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Meet Ted. He's running for mayor

Ted Johnston has filed his nomination papers to challenge Debbie Amaroso and run for mayor of Sault Ste. Marie in the October 27 municipal election. Johnston, 49, is a member of the Sault Ste.

Ted Johnston has filed his nomination papers to challenge Debbie Amaroso and run for mayor of Sault Ste. Marie in the October 27 municipal election.

Johnston, 49, is a member of the Sault Ste. Marie Ratepayers Association and says he is a strong believer in citizens working with municipal government in a continuous improvement process, but feels citizens have not been listened to by the current administration at city hall.

“There are some major things that need to be done,” Johnston said to Monday.

“The city needs to run like a business,” Johnston said, stating the city should have, for example, foreseen the need to repair several of its own municipal buildings such as the Civic Centre, which, a recent study found, needs considerable repair.

“Why were they not being maintained in the first place?” Johnston said.

“I just replaced the hot water tank in my house and put aside the money for it last year, knowing it needed to be fixed…why didn’t the city set aside the money to fix these buildings?”

Johnston is currently Amaroso's only challenger, though nominations for the Oct. 27 municipal election are open until Sept. 12.

Johnston criticized the city for high property taxes and high PUC rates for scaring off businesses and individuals from setting up shop and living in the Sault.

Johnston said historically, property taxes are going up faster than wages (though there was a zero percent increase in the 2014 budget).

“It doesn’t take very long before you lose all your money and lose your home…four more years of tax increases and I might lose my own home,” Johnston said.

Johnston criticized all three levels of government on the issue of job creation.

“An infrastructure project which employs however many construction personnel is not job creation, it’s temporary and only lasts the life of the construction project and once it’s in place there are only a few people involved in the maintenance of it.”

“That’s not true job creation.”

“We can’t have high taxes and PUC rates that scare investors off, we must have new businesses to add to the local economy and the current administration has done a poor job to attract businesses,” Johnston said.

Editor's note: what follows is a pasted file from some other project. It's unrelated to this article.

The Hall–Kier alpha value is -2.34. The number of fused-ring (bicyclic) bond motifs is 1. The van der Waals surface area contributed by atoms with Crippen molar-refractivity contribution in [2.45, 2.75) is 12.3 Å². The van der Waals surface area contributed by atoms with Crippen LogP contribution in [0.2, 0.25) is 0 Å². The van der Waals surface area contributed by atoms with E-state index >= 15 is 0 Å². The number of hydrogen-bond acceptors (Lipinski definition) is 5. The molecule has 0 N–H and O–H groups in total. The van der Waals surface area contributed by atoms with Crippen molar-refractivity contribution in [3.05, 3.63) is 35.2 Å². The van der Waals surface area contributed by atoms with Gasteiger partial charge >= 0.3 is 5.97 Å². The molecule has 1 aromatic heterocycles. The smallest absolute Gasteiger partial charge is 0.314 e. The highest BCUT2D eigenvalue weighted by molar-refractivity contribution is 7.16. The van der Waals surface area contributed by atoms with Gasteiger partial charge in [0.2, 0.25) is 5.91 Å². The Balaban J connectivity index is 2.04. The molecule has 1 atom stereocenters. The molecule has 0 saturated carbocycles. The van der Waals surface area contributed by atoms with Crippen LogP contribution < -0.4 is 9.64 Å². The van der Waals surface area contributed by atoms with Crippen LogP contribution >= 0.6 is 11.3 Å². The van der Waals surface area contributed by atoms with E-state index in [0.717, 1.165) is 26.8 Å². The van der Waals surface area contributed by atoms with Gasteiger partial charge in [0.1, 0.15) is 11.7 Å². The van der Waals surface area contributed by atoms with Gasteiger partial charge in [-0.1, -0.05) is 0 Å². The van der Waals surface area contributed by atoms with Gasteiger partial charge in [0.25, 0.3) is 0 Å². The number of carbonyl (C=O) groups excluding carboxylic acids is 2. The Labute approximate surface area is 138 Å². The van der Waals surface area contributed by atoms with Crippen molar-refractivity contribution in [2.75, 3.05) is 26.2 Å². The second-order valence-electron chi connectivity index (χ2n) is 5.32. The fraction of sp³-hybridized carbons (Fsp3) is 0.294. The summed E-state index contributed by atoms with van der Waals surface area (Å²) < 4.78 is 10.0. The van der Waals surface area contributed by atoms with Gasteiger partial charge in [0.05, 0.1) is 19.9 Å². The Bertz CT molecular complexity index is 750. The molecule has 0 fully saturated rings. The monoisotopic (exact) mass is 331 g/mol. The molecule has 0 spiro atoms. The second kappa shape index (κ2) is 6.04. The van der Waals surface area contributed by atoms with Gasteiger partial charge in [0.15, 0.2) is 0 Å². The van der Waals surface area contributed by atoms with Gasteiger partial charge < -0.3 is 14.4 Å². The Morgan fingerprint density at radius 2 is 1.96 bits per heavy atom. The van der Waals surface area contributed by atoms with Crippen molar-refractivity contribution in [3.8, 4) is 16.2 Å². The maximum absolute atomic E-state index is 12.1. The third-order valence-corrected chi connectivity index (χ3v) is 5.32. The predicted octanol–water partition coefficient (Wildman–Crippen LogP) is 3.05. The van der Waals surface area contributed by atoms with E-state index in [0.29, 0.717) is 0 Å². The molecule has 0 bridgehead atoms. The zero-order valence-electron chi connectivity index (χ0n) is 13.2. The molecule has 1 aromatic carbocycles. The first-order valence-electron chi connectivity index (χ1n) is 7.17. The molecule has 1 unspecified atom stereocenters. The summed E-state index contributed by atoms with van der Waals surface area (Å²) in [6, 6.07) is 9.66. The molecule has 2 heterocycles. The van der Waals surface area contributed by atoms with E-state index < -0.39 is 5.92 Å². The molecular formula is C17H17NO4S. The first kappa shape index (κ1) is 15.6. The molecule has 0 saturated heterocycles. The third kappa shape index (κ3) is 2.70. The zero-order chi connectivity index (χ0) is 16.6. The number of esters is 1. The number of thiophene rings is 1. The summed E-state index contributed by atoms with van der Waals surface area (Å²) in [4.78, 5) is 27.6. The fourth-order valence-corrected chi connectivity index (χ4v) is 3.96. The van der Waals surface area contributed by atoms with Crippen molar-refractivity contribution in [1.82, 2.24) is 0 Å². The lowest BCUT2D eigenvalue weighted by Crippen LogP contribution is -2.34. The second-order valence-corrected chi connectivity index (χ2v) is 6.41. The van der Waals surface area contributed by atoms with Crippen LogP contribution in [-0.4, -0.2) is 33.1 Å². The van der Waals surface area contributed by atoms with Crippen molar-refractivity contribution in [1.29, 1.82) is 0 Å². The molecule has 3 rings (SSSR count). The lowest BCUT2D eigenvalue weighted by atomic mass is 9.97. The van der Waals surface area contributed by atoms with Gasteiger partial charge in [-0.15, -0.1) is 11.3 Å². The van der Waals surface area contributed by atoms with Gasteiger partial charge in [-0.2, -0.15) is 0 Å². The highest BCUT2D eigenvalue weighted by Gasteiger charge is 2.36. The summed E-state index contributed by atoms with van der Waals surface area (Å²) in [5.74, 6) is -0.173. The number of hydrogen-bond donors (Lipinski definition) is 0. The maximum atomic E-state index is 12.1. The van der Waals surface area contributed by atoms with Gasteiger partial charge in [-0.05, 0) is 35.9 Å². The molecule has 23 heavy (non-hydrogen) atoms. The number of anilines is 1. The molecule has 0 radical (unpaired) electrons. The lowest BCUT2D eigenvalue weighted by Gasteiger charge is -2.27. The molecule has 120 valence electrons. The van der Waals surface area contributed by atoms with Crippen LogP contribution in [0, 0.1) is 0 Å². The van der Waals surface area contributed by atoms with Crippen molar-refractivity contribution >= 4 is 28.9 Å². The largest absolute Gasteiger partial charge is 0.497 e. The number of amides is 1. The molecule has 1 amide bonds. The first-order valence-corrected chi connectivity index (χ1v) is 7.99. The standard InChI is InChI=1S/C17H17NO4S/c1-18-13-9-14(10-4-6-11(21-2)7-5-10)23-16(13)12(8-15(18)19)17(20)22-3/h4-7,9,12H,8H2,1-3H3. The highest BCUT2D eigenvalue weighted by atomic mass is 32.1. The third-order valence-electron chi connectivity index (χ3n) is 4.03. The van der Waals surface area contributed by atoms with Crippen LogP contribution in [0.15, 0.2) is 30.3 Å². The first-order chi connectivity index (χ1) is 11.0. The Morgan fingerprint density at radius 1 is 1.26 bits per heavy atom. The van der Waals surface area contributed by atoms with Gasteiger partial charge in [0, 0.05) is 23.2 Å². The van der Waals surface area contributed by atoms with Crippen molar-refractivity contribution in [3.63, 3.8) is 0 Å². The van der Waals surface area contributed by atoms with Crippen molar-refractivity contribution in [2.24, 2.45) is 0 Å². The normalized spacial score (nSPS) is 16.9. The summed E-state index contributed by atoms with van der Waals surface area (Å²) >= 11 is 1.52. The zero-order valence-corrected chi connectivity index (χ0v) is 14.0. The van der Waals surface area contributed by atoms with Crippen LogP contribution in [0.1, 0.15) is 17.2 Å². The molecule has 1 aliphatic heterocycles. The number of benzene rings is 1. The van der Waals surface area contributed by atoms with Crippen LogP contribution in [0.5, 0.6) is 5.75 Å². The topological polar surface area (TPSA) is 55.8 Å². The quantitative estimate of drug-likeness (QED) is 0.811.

He feels the city should have been successfully promoted as a multi-modal trade and transportation hub long ago.

“This city needs to be promoted by the city to other areas, it needs to be sold by the city to potential businesses, and city staff need to be on the phone and going in person to businesses and saying ‘what’s needed to have you come here?’”

“That’s what needs to be done,” Johnston said.

The Sault Ste. Marie Economic Development Corporation (SSMEDC), Johnston said, is not doing a satisfactory job in that area.

“The unemployment rate is higher here than the national and provincial average…if they (the SSMEDC) were doing a good job the unemployment rate here would be lower,” he said.

An idea which the Sault Ste. Marie Ratepayers Association has, and one which Johnston supports, is the creation of a Continuous Improvement Committee to work with city hall and elected leaders, “where any citizen can present ideas…but the current administration is apathetic about it.”

Born in Innisfail, Alberta, the youngest of 10 children, Johnston grew up in several communities across Canada and around the world, as his father served in the Royal Canadian Air Force.

He too joined the military after completing high school, then worked for an automotive company in southern Ontario.

Johnston returned to school in his mid-40s and became an undertaker, and after his training, joined the staff at Sault Ste. Marie’s O’Sullivan-Donnelly Funeral Home.

Staff changes resulted after that business was purchased by new owners in February, and Johnston currently works at Tim Hortons on Bay Street.

“Someone of my level of skills and experience should never be unemployed, and the economy is much poorer than the government would have us to believe, and this area typically suffers.”

“The economy of this area is poor, and this is a driving force behind me running for mayor,” Johnston said.